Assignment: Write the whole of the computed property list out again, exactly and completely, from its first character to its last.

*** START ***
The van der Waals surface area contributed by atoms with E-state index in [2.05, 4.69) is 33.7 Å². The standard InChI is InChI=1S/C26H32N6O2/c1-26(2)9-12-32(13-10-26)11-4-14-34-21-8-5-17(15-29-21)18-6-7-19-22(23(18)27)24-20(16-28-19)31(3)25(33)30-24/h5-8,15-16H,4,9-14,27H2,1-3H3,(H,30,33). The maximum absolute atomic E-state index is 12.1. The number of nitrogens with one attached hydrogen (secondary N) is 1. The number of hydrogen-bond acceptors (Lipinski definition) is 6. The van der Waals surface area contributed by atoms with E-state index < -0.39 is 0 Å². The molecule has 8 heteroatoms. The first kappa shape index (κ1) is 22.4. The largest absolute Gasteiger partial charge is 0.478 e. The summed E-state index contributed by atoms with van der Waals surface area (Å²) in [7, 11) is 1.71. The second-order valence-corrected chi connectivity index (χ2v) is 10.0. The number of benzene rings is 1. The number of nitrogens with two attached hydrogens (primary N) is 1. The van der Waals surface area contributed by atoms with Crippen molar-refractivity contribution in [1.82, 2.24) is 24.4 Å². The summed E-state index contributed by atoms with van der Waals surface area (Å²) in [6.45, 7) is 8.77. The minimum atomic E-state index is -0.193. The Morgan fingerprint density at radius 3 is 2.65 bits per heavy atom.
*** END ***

The van der Waals surface area contributed by atoms with E-state index in [2.05, 4.69) is 33.7 Å². The standard InChI is InChI=1S/C26H32N6O2/c1-26(2)9-12-32(13-10-26)11-4-14-34-21-8-5-17(15-29-21)18-6-7-19-22(23(18)27)24-20(16-28-19)31(3)25(33)30-24/h5-8,15-16H,4,9-14,27H2,1-3H3,(H,30,33). The maximum absolute atomic E-state index is 12.1. The number of nitrogens with one attached hydrogen (secondary N) is 1. The number of hydrogen-bond acceptors (Lipinski definition) is 6. The van der Waals surface area contributed by atoms with E-state index < -0.39 is 0 Å². The molecule has 8 heteroatoms. The first kappa shape index (κ1) is 22.4. The largest absolute Gasteiger partial charge is 0.478 e. The summed E-state index contributed by atoms with van der Waals surface area (Å²) in [7, 11) is 1.71. The second-order valence-corrected chi connectivity index (χ2v) is 10.0. The number of benzene rings is 1. The number of nitrogens with two attached hydrogens (primary N) is 1. The van der Waals surface area contributed by atoms with Crippen molar-refractivity contribution in [1.82, 2.24) is 24.4 Å². The summed E-state index contributed by atoms with van der Waals surface area (Å²) in [6.45, 7) is 8.77. The minimum atomic E-state index is -0.193. The Morgan fingerprint density at radius 3 is 2.65 bits per heavy atom.